单位: Thermo-Calc Software AB
报告题目： Precipitation Simulation Enabled by Thermodynamic and Kinetic Databases
Dr. Qing Chen is a Senior R&D Scientist and Director of Database Development and Innovation Research at Thermo-Calc Software AB, Stockholm, Sweden. He received his PhD degree from the Department of Materials Science and Engineering at the Central South University, China in 1995. His post-doctoral research was undertaken at KTH (The Royal Institute of Technology, Sweden) and the Ohio State University. Dr. Qing Chen's main research interests include CALPHAD-based modeling of thermodynamic properties, phase diagrams, phase transformation, and microstructural evolution. He has about 70 publications in peer-reviewed journals and is a twice recipient of the Best CALPHAD Paper Award (2011 and 2012). He is currently leading the database and MGI effort at Thermo-Calc Software and at the same time participate in further developing TC-PRISMA. He is a member of ASM International and TMS.
Computational tools, such as Thermo-Calc and Dictra, have been developed for several decades and are now routinely utilized in materials research in both academia and industry. Their success is rooted in their capability to provide indispensable phase equilibrium and phase transformation information for simulating microstructural evolution in commercial multicomponent alloys, which was made possible by the adoption of the CALPHAD methodology where the Gibbs energy or atomic mobility of each phase can be modelled hierarchically from low-order systems to high-order ones, and model parameters can be evaluated by considering both ab-initio and various experimental data. A collection of sets of optimal thermodynamic or atomic mobility model parameters for all phases in binary and ternary systems forms a CALPHAD thermodynamic or kinetic database. Over the years, databases containing up to 35 elements for various alloys, such as steels, light metal alloys, Ni-based superalloys, etc., have been developed. By using Thermo-Calc and Dictra together with such databases, phase equilibria, driving forces, and diffusivities necessary for simulating diffusion-controlled phase transformation in multicomponent systems can be calculated without resorting to ad hoc approaches that require fitting parameters varying from one alloy to another, and therefore diffusion-controlled microstructural evolution in multicomponent systems can be predicted.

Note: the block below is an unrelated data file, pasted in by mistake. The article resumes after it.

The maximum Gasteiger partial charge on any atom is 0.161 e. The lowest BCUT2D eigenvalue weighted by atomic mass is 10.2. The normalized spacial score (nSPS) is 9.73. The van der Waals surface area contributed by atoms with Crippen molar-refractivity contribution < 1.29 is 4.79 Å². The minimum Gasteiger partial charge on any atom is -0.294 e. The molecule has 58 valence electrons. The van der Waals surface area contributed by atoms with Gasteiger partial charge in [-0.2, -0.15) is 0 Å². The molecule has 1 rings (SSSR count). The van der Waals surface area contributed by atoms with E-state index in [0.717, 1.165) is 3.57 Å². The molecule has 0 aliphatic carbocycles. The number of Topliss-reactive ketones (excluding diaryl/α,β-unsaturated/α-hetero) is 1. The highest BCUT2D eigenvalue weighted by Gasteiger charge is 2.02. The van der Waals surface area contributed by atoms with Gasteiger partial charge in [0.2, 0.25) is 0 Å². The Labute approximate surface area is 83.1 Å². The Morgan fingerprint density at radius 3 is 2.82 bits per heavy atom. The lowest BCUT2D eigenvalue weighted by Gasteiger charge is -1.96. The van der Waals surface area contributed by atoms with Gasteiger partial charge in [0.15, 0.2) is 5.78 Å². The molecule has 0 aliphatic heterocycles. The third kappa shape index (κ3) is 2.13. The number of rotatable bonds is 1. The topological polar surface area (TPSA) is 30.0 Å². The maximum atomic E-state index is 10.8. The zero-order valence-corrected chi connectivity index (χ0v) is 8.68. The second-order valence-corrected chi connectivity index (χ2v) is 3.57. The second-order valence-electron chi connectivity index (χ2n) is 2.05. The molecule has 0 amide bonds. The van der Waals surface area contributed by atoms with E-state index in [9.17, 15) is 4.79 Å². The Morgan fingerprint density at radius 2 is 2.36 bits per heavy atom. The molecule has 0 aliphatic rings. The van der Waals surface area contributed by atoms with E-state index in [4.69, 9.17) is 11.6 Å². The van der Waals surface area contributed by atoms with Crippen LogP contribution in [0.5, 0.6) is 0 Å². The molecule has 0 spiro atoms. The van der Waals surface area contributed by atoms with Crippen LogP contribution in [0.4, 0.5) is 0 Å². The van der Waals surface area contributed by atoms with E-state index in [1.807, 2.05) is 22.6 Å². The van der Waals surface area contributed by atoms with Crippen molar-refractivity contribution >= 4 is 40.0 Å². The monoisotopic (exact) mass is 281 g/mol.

Precipitation gives many alloys their desired strength and toughness. A precipitate microstructure consists of dispersed second phase particles embedded in a solution phase matrix and is a product of diffusion-controlled solid state phase transformation fully governed by system (bulk and interface) thermodynamics and kinetics. With the advance of CALPHAD and widely available databases, computer simulation of the precipitate microstructure in multicomponent alloys is readily feasible on the basis of Langer-Schwartz theory and Kampmann-Wagner numerical (KWN) method. In this talk, we present TC-PRISMA, now fully integrated into Thermo-Calc as the Precipitation Simulation module, that extends the Thermo-Calc and Dictra approach with additional thermophysical property data to simulate the concurrent nucleation, growth, and coarsening of second phase particles. Nucleation and growth rate models implemented in the software will be elaborated. Engineering applications of precipitation modelling and challenges will also be shown and discussed as well.